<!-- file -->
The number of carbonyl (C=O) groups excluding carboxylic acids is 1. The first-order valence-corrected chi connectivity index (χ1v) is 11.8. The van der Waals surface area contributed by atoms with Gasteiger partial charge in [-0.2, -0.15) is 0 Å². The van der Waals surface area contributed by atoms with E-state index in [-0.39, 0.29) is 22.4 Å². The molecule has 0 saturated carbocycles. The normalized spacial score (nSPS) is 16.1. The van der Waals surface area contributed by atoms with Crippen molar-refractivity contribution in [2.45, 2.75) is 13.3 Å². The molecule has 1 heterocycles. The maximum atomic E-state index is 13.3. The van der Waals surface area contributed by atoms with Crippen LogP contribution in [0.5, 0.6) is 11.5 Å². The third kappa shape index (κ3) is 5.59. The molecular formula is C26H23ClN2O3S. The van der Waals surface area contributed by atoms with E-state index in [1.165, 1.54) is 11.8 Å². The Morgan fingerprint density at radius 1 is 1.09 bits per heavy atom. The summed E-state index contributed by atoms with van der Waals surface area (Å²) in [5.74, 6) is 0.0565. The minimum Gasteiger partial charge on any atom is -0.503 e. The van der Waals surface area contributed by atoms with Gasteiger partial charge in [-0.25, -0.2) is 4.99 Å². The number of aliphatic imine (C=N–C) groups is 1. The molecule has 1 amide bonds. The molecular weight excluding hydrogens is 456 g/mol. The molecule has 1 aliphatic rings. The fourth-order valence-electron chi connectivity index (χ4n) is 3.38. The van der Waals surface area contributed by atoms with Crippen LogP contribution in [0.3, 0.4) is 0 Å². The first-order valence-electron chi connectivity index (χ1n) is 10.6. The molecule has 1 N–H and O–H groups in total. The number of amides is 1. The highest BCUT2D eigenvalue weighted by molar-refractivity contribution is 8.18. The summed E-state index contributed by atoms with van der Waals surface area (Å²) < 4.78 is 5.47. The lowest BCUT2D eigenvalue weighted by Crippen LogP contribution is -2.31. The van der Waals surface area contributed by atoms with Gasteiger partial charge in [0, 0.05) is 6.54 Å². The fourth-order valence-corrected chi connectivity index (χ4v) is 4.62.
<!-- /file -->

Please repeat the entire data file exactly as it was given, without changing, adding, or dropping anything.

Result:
The number of carbonyl (C=O) groups excluding carboxylic acids is 1. The first-order valence-corrected chi connectivity index (χ1v) is 11.8. The van der Waals surface area contributed by atoms with Gasteiger partial charge in [-0.2, -0.15) is 0 Å². The van der Waals surface area contributed by atoms with E-state index in [-0.39, 0.29) is 22.4 Å². The molecule has 0 saturated carbocycles. The normalized spacial score (nSPS) is 16.1. The van der Waals surface area contributed by atoms with Crippen molar-refractivity contribution in [2.45, 2.75) is 13.3 Å². The molecule has 1 heterocycles. The maximum atomic E-state index is 13.3. The van der Waals surface area contributed by atoms with Crippen LogP contribution in [0.5, 0.6) is 11.5 Å². The third kappa shape index (κ3) is 5.59. The molecular formula is C26H23ClN2O3S. The van der Waals surface area contributed by atoms with E-state index in [1.165, 1.54) is 11.8 Å². The Morgan fingerprint density at radius 1 is 1.09 bits per heavy atom. The summed E-state index contributed by atoms with van der Waals surface area (Å²) in [5.74, 6) is 0.0565. The minimum Gasteiger partial charge on any atom is -0.503 e. The van der Waals surface area contributed by atoms with Gasteiger partial charge in [-0.25, -0.2) is 4.99 Å². The number of aliphatic imine (C=N–C) groups is 1. The molecule has 1 amide bonds. The molecular weight excluding hydrogens is 456 g/mol. The molecule has 1 aliphatic rings. The fourth-order valence-electron chi connectivity index (χ4n) is 3.38. The van der Waals surface area contributed by atoms with Crippen LogP contribution in [0.3, 0.4) is 0 Å². The first-order valence-electron chi connectivity index (χ1n) is 10.6. The molecule has 1 N–H and O–H groups in total. The number of amides is 1. The highest BCUT2D eigenvalue weighted by molar-refractivity contribution is 8.18. The summed E-state index contributed by atoms with van der Waals surface area (Å²) < 4.78 is 5.47. The lowest BCUT2D eigenvalue weighted by Crippen LogP contribution is -2.31. The van der Waals surface area contributed by atoms with Gasteiger partial charge in [0, 0.05) is 6.54 Å². The fourth-order valence-corrected chi connectivity index (χ4v) is 4.62.